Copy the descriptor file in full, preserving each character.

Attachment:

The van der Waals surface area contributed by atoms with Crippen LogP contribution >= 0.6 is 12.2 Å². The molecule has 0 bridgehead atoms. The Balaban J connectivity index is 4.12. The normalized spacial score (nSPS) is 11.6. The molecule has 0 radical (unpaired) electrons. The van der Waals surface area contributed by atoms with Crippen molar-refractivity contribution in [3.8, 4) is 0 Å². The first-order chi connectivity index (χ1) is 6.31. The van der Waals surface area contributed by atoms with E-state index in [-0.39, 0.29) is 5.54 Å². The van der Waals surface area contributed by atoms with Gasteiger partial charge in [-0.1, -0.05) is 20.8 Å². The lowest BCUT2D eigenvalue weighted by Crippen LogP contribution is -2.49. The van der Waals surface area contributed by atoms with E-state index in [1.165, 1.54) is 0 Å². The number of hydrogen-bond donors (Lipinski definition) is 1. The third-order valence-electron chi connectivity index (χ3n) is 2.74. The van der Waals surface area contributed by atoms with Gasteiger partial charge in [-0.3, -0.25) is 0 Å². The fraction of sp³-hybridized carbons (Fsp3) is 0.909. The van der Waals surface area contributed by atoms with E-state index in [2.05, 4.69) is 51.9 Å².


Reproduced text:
The van der Waals surface area contributed by atoms with Crippen LogP contribution >= 0.6 is 12.2 Å². The molecule has 0 bridgehead atoms. The Balaban J connectivity index is 4.12. The normalized spacial score (nSPS) is 11.6. The molecule has 0 radical (unpaired) electrons. The van der Waals surface area contributed by atoms with Crippen molar-refractivity contribution in [3.8, 4) is 0 Å². The first-order chi connectivity index (χ1) is 6.31. The van der Waals surface area contributed by atoms with E-state index in [-0.39, 0.29) is 5.54 Å². The van der Waals surface area contributed by atoms with Gasteiger partial charge in [-0.1, -0.05) is 20.8 Å². The lowest BCUT2D eigenvalue weighted by Crippen LogP contribution is -2.49. The van der Waals surface area contributed by atoms with E-state index in [1.165, 1.54) is 0 Å². The number of hydrogen-bond donors (Lipinski definition) is 1. The third-order valence-electron chi connectivity index (χ3n) is 2.74. The van der Waals surface area contributed by atoms with Gasteiger partial charge in [-0.3, -0.25) is 0 Å². The fraction of sp³-hybridized carbons (Fsp3) is 0.909. The van der Waals surface area contributed by atoms with E-state index in [2.05, 4.69) is 51.9 Å².